Why Putin Is Using a Gas Line to Finance His Corrupt Regime
The consequence of being cut off from the world's largest and most dynamic economy is bad enough, but perhaps equally damaging is the pariah status associated with being on the wrong end of Washington's Treasury Department
The massive tubes that stretch across Bulgaria, at first glance, appear benign. Traveling like an earthworm both beneath the soil and over land, the so-called Balkan Stream gas pipeline futilely tries to avoid drawing attention to itself. This pipeline, though, is not akin to an earthworm burrowing its way through the Balkans, but a snake—one with deadly venom.
If you haven't heard of the Balkan Stream, then chances are you know this pipeline by its proper name, TurkStream, which originates in Russia, runs under the Black Sea, emerges in Turkey and then on to Bulgaria. Renaming the pipeline was a Potemkin effort by Bulgarian prime minister Boyko Borisov to camouflage its connection to the Russian pipe, the inauguration of which would subject Bulgaria to Russian president Vladimir Putin's whims and isolate my country from the democratic West.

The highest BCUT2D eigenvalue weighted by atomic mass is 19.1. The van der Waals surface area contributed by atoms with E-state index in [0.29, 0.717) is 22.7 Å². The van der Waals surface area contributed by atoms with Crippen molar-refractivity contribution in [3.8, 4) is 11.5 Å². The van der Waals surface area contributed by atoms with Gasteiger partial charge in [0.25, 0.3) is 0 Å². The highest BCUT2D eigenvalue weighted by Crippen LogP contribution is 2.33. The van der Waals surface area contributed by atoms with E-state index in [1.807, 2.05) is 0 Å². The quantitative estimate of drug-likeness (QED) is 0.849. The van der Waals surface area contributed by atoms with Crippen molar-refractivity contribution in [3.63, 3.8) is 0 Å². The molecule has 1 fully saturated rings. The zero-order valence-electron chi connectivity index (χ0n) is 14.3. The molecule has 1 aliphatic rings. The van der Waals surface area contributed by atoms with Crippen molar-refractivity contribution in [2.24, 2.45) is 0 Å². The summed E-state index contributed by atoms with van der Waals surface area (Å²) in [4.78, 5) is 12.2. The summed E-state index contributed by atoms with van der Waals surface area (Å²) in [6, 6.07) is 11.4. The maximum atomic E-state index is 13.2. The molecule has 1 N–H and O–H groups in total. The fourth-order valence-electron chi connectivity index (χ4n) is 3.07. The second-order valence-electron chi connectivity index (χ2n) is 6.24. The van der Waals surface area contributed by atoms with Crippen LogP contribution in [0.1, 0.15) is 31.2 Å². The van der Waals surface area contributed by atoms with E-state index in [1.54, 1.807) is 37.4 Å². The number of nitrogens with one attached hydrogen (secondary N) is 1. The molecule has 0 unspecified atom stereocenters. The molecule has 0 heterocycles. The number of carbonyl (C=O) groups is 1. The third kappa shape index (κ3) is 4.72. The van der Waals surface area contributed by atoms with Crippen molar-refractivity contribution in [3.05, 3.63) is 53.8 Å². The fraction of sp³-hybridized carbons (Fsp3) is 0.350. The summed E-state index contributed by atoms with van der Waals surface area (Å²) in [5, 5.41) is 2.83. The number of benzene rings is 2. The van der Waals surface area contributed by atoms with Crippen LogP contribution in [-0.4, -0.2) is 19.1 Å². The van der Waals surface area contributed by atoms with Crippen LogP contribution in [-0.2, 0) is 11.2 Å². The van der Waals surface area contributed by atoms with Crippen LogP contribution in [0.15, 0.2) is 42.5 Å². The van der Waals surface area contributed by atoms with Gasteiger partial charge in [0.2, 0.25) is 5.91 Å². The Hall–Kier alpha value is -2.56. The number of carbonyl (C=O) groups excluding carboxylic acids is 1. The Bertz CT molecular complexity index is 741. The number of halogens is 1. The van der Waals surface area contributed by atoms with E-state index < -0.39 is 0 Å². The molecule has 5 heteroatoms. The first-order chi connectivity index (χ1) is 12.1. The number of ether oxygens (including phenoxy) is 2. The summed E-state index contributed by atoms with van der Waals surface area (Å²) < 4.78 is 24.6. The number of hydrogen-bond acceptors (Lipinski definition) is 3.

That is because the United States intends to sanction anything that touches TurkStream, and for good reason as the pipeline's sole mission is to cripple Putin's enemies and finance his corrupt regime. The fact that TurkStream infrastructure has penetrated Bulgaria is an undeniable victory for the Kremlin—but the victory can be made hollow. In March 2021, the Bulgarians will head to the polls and to avoid future sanctions, reject Putin's nefarious aims, and stand with our European and U.S. allies, the next governing coalition in Sofia must ensure that the Bulgarian section of TurkStream will never carry Russian gas.
Doing so would bring manifest benefits,...